Despite the pandemic, which is still pummeling the economy after seven months in the United States, national coffee and breakfast chains such as Dunkin' have shown signs of being “pandemic-proof.”
New data show that consumers are still spending money at coffee chains, even as some daily habits have shifted: Many regular office commuters are still working from home, and schools have pivoted to more virtual learning.
Dunkin’s performance, in particular, has caught the attention of the Atlanta restaurant conglomerate Inspire Brands Inc., which has been in discussions to pay $8.8 billion to acquire Canton-based Dunkin' Brands, the parent company of Dunkin' and Baskin-Robbins. A deal, which could be announced as soon as this week, would add the coffee and ice cream shops to Inspire’s portfolio of more than 11,000 Arby’s, Buffalo Wild Wings, Sonic Drive-In, Rusty Taco, and Jimmy John’s restaurants.
Here’s a closer look at how Dunkin’ has fared during the pandemic — in Boston and its suburbs — compared to national competitors, according to Second Measure, a firm that analyzes transaction data.
At the onset of the pandemic, in March, coffee shops took a big hit. Governor Charlie Baker banned in-person dining on March 17, limiting service to takeout and delivery. By then, many office workers were already working remotely, and college students were being sent home to limit the spread of the virus, adding to the number of people perhaps skipping their regular coffee runs.
In March, coffee brands in the metro area saw sales drop 27 percent, compared to the previous year. Sales at Starbucks and Peet’s Coffee had the biggest dip, with numbers down more than 40 percent. Dunkin’ and McDonald’s saw losses of about half that in March.
McDonald’s and Dunkin' have been leading the pack of national chains that are trying to crawl out from under sales deficits.
McDonald’s is the only breakfast chain seeing an increase in sales over last year — in September, its local sales were up almost 20 percent, according to Second Measure. (The fast-food chain’s numbers include all sales, not just coffee and breakfast.)
Dunkin’ has seen a steady increase in sales over the past few months in the metro area, and it is almost back to its pre-COVID levels. In September, the company was down 6 percent from what it made a year ago, whereas local sales at Peet’s and Starbucks were still down by about 40 and 30 percent, respectively.
Dunkin’s comeback has been driven by its presence outside of the immediate city — according to Second Measure, Boston’s city-level sales were still down over 50 percent in September.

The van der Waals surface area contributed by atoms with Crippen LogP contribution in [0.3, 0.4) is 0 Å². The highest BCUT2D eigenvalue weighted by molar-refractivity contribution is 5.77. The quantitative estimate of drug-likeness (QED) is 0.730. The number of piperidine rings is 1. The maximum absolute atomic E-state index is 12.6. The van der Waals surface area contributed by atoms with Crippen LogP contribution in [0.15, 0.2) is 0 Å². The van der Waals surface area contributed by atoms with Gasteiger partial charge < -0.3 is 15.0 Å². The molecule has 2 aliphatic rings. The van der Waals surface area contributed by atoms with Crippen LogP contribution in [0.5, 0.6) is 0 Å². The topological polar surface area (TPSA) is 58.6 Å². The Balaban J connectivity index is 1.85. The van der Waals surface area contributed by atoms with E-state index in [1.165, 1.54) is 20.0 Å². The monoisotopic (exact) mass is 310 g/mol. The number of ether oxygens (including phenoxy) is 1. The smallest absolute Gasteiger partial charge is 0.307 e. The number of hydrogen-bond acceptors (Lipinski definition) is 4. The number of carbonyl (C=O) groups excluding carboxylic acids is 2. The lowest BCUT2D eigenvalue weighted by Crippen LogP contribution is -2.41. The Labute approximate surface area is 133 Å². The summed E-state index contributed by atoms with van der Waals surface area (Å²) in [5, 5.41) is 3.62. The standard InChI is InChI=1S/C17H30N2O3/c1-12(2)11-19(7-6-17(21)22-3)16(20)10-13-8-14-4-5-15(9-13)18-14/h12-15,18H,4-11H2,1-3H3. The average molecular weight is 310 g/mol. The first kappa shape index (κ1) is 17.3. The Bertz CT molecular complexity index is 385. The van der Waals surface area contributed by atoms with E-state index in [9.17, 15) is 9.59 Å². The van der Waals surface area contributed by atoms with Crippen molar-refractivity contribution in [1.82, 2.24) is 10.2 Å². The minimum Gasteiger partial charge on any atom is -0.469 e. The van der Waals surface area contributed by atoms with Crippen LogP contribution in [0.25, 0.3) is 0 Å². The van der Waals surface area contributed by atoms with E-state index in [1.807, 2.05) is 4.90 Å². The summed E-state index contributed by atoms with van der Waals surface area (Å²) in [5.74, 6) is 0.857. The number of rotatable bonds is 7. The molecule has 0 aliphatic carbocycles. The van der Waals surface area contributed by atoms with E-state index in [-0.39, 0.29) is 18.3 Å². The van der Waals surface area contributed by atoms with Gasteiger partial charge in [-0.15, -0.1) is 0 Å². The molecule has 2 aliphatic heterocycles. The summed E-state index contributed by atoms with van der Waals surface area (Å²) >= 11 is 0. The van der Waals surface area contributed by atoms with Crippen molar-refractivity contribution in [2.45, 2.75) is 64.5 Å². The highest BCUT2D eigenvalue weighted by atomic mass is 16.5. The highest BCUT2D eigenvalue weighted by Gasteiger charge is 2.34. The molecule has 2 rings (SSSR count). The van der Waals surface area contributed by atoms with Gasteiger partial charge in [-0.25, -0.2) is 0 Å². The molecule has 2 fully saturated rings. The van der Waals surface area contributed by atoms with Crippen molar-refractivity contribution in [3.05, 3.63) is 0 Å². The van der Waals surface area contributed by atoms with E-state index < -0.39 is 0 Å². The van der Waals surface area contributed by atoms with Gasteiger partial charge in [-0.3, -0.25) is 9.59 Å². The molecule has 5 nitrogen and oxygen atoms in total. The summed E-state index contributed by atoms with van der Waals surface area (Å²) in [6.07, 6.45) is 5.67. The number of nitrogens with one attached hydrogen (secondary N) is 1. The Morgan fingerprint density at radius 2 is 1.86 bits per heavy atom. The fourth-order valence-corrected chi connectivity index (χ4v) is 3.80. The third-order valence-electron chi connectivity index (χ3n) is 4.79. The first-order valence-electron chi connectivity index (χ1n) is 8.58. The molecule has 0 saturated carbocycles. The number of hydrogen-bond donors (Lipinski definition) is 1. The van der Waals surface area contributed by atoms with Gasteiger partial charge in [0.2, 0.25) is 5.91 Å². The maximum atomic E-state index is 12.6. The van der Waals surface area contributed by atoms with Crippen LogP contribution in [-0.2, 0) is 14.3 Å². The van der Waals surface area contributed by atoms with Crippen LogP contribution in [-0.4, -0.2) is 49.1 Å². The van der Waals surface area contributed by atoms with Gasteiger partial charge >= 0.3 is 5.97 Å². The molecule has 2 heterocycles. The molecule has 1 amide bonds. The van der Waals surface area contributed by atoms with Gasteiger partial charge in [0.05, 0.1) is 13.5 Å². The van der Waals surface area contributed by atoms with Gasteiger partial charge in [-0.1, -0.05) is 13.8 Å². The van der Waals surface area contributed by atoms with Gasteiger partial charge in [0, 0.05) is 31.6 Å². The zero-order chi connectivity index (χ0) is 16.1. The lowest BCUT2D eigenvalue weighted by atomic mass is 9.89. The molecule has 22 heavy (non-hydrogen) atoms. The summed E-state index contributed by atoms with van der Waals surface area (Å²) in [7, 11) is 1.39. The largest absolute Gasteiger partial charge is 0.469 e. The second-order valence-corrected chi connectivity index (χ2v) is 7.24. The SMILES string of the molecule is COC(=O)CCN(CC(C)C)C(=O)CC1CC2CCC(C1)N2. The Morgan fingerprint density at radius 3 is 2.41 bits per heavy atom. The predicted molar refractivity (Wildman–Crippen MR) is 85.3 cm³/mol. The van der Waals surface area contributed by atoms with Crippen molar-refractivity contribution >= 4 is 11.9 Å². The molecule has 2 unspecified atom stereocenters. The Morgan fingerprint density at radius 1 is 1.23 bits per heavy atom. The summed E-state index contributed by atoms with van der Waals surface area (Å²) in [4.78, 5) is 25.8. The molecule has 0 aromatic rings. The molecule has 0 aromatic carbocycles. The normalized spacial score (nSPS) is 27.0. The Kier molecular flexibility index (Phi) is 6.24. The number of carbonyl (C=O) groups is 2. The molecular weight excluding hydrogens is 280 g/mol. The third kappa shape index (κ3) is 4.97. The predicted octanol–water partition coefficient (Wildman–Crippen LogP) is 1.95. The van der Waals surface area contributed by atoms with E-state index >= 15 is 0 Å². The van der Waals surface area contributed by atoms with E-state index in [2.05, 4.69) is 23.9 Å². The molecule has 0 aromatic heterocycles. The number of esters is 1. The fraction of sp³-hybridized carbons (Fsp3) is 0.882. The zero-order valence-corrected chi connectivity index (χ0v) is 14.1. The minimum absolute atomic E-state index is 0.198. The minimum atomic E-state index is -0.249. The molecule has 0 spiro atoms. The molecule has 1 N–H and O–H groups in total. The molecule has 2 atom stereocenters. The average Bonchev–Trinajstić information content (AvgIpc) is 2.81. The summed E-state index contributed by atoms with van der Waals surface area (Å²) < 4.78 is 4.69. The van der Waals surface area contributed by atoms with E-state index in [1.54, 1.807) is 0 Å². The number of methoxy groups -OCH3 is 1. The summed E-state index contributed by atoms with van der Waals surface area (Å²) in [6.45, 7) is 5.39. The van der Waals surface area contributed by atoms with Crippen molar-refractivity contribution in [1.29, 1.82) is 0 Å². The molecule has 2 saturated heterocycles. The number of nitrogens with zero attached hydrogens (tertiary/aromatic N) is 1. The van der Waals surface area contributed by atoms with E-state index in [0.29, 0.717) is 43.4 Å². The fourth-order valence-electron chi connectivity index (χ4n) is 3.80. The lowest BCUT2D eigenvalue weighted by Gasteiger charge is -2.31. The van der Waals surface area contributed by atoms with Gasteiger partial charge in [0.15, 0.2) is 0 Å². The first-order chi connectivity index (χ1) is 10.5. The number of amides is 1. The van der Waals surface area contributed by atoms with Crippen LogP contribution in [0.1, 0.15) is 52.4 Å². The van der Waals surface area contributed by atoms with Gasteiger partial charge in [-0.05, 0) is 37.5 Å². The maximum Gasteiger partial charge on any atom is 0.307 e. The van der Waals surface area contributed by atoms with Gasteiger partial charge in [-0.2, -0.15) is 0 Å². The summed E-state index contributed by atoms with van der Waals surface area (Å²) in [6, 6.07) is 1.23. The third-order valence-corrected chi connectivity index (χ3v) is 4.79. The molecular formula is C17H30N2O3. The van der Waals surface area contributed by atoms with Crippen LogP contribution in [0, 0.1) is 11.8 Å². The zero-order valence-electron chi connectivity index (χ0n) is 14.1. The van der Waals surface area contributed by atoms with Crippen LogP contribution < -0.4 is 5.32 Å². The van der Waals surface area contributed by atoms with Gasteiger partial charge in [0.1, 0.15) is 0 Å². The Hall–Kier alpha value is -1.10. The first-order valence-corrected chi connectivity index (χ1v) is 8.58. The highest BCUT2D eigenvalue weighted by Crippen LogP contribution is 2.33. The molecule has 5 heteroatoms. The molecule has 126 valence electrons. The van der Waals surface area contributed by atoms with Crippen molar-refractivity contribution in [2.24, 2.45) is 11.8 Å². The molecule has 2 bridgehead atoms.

The data collected by Second Measure are on par with what Dunkin' Brands has been reporting throughout the pandemic. The company reported Thursday morning that sales in the US were up about 1 percent in the third quarter from the same period last year, gradually increasing month-to-month.
The pace of the local recovery is worst at Blue Bottle Coffee, where sales are still down 60 percent, according to Second Measure. Blue Bottle is based in California but has shops at 100 Federal St. downtown, in the Prudential Center, and on Newbury Street, as well as near Harvard Square and Kendall Square in Cambridge. All were prime locations before the pandemic, but now, not so much. Three of its five shops are open, for takeout only, according to its website.
In the Boston metro area, Dunkin' continues to dominate the national coffee-chain market, with a 45 percent share of all sales. There are about 1,100 Dunkin' shops across the state.
McDonald’s and Starbucks trail, each with just over 25 percent of the market.
It’s worth noting that Starbucks used to compete more directly against Dunkin', but in April its local market share plunged to 6 percent. That made room for McDonald’s to move up to the number two spot, with a 34 percent share, while Dunkin’s lead skyrocketed to a high of about 58 percent.
Nationally — and including a few more coffee brands that do not operate locally — McDonald’s controls about 50 percent of the market, and the outlook is slightly better for coffee-focused chains. Last month, Dunkin’ and McDonald’s both saw increases in sales over 2019, and the losses at Peet’s and Starbucks were not as steep as they are in Massachusetts.